2. Wootton, Barbara (1967). In a world I never made : autobiographical reflections. Internet Archive. London : Allen & Unwin. pp. 29. https://archive.org/details/inworldinevermad0000woot. 
  3. 3.0 3.1 3.2 3.3 "Adam, James (1860–1907), classical scholar and philosopher | Oxford Dictionary of National Biography" (in en). doi:10.1093/ref:odnb/9780198614128.001.0001/odnb-9780198614128-e-30331. https://www.oxforddnb.com/view/10.1093/ref:odnb/9780198614128.001.0001/odnb-9780198614128-e-30331. 
  4. Oakley, Ann (2011-06-08). A Critical Woman: Barbara Wootton, Social Science and Public Policy in the Twentieth Century. Bloomsbury Publishing PLC. pp. 49. doi:10.5040/9781849664769. ISBN 978-1-84966-476-9. https://www.bloomsburycollections.com/book/a-critical-woman-barbara-wootton-social-science-and-public-policy-in-the-twentieth-century/. 
  5. 5.0 5.1 Wootton, Barbara (1967). In a world I never made : autobiographical reflections. Internet Archive. London : Allen & Unwin. pp. 19. https://archive.org/details/inworldinevermad0000woot. 
  6. 6.0 6.1 Plato; Adam, Adela Marion; Adam, James (1893). Protagoras; with introd., notes and appendices by J. Adam and A.M. Adam. Robarts - University of Toronto. Cambridge University Press. http://archive.org/details/protagoraswithin00platuoft. 
  7. "James Adam" (in en). 2014-07-08. https://www.giffordlectures.org/lecturers/james-adam.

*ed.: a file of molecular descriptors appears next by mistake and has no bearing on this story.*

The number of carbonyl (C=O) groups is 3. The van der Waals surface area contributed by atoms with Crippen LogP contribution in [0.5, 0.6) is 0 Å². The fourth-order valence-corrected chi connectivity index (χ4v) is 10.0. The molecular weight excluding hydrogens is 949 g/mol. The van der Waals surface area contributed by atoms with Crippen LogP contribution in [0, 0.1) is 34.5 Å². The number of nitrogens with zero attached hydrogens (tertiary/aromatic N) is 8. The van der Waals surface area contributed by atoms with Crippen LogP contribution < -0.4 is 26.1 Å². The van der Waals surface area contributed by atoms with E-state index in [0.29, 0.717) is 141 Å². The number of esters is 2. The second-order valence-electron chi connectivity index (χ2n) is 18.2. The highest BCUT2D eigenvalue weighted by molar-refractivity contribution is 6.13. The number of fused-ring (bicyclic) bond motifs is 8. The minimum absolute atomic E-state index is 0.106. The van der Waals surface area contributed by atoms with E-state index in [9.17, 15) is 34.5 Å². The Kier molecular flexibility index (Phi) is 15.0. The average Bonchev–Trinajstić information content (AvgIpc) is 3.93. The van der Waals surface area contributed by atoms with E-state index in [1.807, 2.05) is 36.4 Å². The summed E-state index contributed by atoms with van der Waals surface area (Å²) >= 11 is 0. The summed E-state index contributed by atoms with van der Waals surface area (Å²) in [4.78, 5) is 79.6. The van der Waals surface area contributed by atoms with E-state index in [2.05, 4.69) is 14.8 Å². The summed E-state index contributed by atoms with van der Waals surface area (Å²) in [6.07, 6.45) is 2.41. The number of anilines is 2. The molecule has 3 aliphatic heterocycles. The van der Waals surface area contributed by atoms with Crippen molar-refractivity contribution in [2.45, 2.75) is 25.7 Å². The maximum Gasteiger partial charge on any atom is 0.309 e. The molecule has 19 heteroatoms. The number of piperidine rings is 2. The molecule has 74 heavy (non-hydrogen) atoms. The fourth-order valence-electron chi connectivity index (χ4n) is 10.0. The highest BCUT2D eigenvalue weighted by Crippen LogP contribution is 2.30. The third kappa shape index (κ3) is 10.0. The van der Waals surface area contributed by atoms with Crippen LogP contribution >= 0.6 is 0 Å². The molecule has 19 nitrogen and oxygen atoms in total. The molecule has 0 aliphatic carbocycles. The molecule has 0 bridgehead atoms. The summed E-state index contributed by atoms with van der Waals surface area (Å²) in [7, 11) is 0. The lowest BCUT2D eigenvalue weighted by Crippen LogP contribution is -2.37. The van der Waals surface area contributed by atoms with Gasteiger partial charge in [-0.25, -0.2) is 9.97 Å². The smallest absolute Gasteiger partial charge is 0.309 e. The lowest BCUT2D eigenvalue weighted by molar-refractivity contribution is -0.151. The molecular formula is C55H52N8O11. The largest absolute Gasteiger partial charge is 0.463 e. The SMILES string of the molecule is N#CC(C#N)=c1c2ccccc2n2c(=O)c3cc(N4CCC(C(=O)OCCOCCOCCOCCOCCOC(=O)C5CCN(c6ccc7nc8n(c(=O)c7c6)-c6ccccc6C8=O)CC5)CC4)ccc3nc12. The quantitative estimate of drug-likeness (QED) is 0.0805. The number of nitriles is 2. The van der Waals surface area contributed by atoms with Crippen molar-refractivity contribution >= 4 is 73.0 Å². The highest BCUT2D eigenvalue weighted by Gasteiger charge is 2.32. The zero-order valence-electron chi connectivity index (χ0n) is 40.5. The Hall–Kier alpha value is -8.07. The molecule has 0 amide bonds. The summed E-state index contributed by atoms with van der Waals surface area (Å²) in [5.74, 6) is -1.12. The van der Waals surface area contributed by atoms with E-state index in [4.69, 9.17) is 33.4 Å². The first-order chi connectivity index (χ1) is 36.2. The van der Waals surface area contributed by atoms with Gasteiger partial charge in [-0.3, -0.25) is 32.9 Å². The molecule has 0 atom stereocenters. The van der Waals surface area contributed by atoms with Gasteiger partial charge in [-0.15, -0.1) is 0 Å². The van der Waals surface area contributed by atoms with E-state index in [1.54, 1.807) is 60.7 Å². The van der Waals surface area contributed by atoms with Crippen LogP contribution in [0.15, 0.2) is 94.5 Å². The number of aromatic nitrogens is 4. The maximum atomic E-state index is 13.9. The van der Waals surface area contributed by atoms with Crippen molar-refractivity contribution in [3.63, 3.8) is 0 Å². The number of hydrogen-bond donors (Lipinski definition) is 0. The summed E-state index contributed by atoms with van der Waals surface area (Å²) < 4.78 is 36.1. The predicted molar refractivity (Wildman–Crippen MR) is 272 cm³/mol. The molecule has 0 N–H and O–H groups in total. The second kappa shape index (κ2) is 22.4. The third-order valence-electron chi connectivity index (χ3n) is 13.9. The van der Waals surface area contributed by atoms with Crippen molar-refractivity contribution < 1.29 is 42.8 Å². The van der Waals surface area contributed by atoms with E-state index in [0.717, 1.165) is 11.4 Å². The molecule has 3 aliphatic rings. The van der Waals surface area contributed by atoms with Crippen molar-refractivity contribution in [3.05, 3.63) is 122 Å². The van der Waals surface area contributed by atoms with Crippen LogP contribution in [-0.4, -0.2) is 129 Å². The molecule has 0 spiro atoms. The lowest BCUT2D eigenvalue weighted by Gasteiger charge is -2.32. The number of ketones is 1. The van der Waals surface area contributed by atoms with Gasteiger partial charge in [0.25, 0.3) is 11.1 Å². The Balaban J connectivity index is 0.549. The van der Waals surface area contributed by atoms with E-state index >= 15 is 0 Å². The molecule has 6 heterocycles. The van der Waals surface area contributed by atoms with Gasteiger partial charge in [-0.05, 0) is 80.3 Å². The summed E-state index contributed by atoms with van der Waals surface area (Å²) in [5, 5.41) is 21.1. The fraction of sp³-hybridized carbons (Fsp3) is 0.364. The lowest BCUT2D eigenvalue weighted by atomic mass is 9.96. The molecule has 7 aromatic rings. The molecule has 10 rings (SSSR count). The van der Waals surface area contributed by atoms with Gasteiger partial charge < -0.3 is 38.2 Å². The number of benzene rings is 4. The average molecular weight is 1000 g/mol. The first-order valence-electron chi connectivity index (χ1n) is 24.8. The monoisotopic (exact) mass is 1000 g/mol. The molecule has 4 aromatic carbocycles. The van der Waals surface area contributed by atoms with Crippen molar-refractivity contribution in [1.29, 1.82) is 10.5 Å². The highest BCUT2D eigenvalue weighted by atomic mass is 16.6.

8. 8.0 8.1 Adam, Adela Marion (1908). Religious Teachers Of Greece. http://archive.org/details/in.ernet.dli.2015.45060. 
  9. 9.0 9.1 Adam, James; Adam, Adela Marion (1911). The vitality of Platonism, and other essays. Robarts - University of Toronto. Cambridge, The University press. http://archive.org/details/thevitalityofpla00adamuoft. 
  10. Kennett, R. H. (Robert Hatch); Adam, Adela Marion (Kensington) Mrs; Gwatkin, Henry Melvill (1910). Early ideals of righteousness; Hebrew, Greek, and Roman. University of California Libraries. Edinburgh, T. & T. Clark. http://archive.org/details/earlyidealsofrig00kennrich. 
  11. Adam, Adela Marion. (2011). Plato : moral and political ideals. New York: Cambridge University Press. ISBN 978-1-107-40186-0. OCLC 740862766. https://www.worldcat.org/oclc/740862766. 
  12. Adam, A. M. (1914). The apology of Socrates: the Camrbidge University Press.
  13. Adam, Adela Marion (1916). "The Mysticism of Greece" (in en-US). The Expository Times 27 (10): 460–463. doi:10.1177/001452461602701005. ISSN 0014-5246. https://doi.org/10.1177/001452461602701005. 
  14. Adam, Adela Marion (1916). "The Mysticism of Rome" (in en-US). The Expository Times 27 (11): 491–492. doi:10.1177/001452461602701103. ISSN 0014-5246. https://doi.org/10.1177/001452461602701103.